Atomic and electronic structures of two-dimensional layers on noble metals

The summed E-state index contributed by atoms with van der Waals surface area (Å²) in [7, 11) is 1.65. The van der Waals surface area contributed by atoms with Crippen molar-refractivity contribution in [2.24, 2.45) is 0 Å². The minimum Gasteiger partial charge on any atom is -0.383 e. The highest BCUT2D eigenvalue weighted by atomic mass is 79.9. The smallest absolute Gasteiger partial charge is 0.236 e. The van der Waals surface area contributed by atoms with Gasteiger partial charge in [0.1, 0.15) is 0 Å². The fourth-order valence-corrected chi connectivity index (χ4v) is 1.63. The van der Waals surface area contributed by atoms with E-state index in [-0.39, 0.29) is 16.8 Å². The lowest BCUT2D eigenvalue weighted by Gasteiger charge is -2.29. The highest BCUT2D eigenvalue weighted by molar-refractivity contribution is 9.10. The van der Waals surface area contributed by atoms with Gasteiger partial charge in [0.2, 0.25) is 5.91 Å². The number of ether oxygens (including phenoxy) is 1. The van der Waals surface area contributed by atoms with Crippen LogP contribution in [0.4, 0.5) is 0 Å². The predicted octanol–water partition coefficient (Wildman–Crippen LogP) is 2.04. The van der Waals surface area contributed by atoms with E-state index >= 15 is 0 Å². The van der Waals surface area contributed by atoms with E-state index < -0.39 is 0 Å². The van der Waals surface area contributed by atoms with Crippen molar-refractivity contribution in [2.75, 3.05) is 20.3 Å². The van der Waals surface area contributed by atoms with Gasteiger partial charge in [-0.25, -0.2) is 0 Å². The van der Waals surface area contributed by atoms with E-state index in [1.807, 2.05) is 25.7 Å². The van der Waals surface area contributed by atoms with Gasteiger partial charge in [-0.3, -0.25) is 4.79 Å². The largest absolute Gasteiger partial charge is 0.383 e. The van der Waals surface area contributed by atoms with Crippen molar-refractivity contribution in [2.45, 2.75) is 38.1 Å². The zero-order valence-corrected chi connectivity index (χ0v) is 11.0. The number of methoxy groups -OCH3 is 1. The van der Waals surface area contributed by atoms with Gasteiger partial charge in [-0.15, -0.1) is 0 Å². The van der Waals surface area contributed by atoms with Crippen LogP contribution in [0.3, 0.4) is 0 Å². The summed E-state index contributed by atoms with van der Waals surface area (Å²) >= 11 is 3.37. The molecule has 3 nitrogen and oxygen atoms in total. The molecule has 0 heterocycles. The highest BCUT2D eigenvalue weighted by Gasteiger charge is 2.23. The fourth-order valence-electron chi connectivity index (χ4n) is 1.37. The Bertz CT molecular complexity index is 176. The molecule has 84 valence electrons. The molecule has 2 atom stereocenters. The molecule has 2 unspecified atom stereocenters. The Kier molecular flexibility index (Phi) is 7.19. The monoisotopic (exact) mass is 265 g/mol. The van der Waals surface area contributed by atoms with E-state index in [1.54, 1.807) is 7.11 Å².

Sammanfattning: Two-dimensional (2D) materials, in the form of a single atomic layer with a crystalline structure, are of interest for electronic applications. Such materials can be formed by a single element, e.g., by group IV or group V elements, or as a 2D surface alloy. As these materials consist of just a single atomic layer, they may have unique properties that are not present in the bulk. The (111) surfaces of the noble metals Ag and Au are important for the preparation of several 2D materials. To investigate the atomic and electronic structures, the following experimental techniques were used in this thesis: angle resolved photoelectron spectroscopy (ARPES), scanning tunneling microscopy (STM) and low energy electron diffraction (LEED). The 2D structures studied in this thesis include arsenene (an As analogue to graphene) and As/Ag(111), Sn/Au(111), and Te/Ag(111) surface alloys.Arsenene has been thoroughly investigated theoretically for many years and several interesting properties important for next generation electronic and optoelectronic devices have been described in the literature. This thesis presents the first experimental evidence of the formation of arsenene. A clean Ag(111) surface was exposed to arsenic in an ultra-high vacuum chamber at an elevated substrate temperature (250 to 350 °C ). The resulting arsenic layer was studied by LEED, STM and ARPES. Both LEED and STM data resulted in a lattice constant of the arsenic layer of 3.6 Å which is consistent with the formation of arsenene. A comparison between the experimental band structure obtained by ARPES and the theoretical band structure of arsenene based on density functional theory (DFT), further verified the formation of arsenene.The As/Ag(111) surface alloy was prepared by exposing clean Ag(111) to arsenic followed by heating to 400 °C. This resulted in an Ag2As surface alloy which formed by the replacement of every third Ag atom by an As atom in a periodic fashion. LEED showed a complex pattern of diffraction spots corresponding to a superposition of three domains of a reconstruction described by a unit cell. STM images revealed a surface with a striped atomic structure with ridges characterized by a local √3 × √3 structure. ARPES data showed three alloy related bands of which one can be associated with the √3 × √3 structure on the ridges. This band shows a split in momentum space around the point along the direction of a √3 × √3 surface Brillouin zone in similarity with a Ge/Ag(111) surface alloy.Sn/Au(111) surface alloys can be prepared with different periodicities. An Au2Sn phase characterized by a √3 × √3 periodicity and an Au3Sn phase with a 2 × 2 periodicity are formed containing 0.33 and 0.25 monolayer of Sn, respectively. The clean Au(111) surface itself, shows a complex reconstruction, the so called herringbone structure, that can be viewed as a zig-zag pattern of stripes described by a 22 × √3 unit cell. The replacement of Au atoms by Sn results in change of the periodicity of the herringbone structure to 26 × √3 and ≈ 26 × 2√3 for the Au2Sn and Au3Sn surface alloys, respectively. Furthermore, the local 1 × 1 periodicity of clean Au(111) is replaced by a √3 × √3 and a 2 × 2 periodicity as is clear from STM images of the respective cases. ARPES data are presented for the Au2Sn surface alloy, which reveal an electronic band structure with similarities to other striped surface alloys. In particular, the split in momentum space around the point of a √3 × √3 surface Brillouin zone is observed also for Au2Sn.A Te-Ag binary surface alloy can be formed by evaporating 1/3 monolayer of Te onto a clean Ag(111) surface followed by annealing. After this preparation, LEED showed sharp √3 × √3 diffraction spots that is evidence for a well-ordered surface layer. ARPES data revealed two distinct electronic bands that followed the √3 × √3 periodicity. One of these bands showed a small spin-split of the Rashba type. The experimental band structure was compared with the theoretical bands of several atomic models of Te induced structures on Ag(111). An excellent fit was obtained for a Te-Ag surface alloy with a planar honeycomb structure, with one Te and one Ag atom in the unit cell. A semiconducting electronic structure of the Te-Ag surface alloy was inferred from the ARPES data in agreement with the ≈0.7 eV band gap predicted by the DFT calculations.
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